Feeding sites should be on gentle south-facing slopes and away from surface or well water. Utilizing the management practices described in this publication can aid the producer in maintaining cattle on locations with consistent vegetative growth, thereby preventing an operation from being classified as an animal feeding operation and concurrently reducing environmental violations.


Berger, A.L., and J.D. Volesky. 2006. Windrow grazing. University of Nebraska-Lincoln Extension, Lincoln, Neb.

Brown, L. 2006. Livestock watering factsheet. British Columbia Ministry of Agriculture and Lands. Abbotsford, B.C.

Jungnitsch, P.F. 2008. The effect of cattle winter feeding systems on soil nutrients, forage growth, animal performance, and economics. University of Saskatchewan, Saskatoon, Saskatchewan.

Midwest Plan Service. 1986. Beef housing and equipment handbook. Iowa State University, Ames, Iowa.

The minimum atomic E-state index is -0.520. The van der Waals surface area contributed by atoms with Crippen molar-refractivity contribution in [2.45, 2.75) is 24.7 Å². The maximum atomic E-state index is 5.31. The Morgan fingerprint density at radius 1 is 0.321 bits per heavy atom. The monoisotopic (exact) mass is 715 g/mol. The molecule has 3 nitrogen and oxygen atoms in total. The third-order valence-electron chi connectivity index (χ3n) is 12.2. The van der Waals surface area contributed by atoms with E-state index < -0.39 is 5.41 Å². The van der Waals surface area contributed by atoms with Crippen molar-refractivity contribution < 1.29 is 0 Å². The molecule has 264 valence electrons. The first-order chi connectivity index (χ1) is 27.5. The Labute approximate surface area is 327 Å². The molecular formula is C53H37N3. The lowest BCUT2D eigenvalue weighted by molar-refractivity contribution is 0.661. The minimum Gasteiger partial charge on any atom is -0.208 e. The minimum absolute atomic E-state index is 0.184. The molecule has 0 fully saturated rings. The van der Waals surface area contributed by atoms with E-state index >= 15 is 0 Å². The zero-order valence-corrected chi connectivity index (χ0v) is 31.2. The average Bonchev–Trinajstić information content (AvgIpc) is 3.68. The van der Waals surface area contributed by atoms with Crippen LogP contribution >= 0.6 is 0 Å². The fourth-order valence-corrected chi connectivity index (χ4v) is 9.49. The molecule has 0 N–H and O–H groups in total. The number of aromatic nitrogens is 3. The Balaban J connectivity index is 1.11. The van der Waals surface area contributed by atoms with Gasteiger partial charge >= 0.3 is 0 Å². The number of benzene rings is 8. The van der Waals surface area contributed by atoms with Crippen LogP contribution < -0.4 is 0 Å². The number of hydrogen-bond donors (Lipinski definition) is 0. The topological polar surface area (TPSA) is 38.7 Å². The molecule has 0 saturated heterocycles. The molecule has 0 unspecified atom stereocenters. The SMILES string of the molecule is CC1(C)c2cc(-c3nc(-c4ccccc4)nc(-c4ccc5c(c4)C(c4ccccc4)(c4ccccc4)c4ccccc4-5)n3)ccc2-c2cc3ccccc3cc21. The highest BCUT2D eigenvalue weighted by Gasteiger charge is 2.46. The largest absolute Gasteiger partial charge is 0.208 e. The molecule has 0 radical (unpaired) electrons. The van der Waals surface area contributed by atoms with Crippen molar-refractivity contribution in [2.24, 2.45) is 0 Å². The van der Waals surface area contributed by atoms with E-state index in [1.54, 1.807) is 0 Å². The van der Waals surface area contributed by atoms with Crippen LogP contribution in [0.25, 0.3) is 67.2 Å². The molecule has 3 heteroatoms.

National Research Council, 1981. Effect of environment on nutrient requirements of domestic animals. National Academy Press. Washington, D.C.

North Dakota Administrative Code. 2010. Chapter 33-16-03.1 Control of pollution from animal feeding operations.  Verfied Jan. 30, 2012.

North Dakota Department of Health. 2005. North Dakota livestock program design manual. North Dakota Department of Health Environmental Health Section Division of Water Quality, Bismarck, N.D.

Regulations and Definitions

In North Dakota, the Department of Health maintains and regulates the guidelines by which beef producers have legal responsibility. All owners/operators are required to make modifications and implement best management practices (BMPs) on their animal facility if it is impacting waters of the state and/or exceeds air quality standards (North Dakota Department of Health, 2005). However, some beef operations that feed cattle are considered animal feeding operations (AFOs), while other operations that feed cattle are not considered AFOs.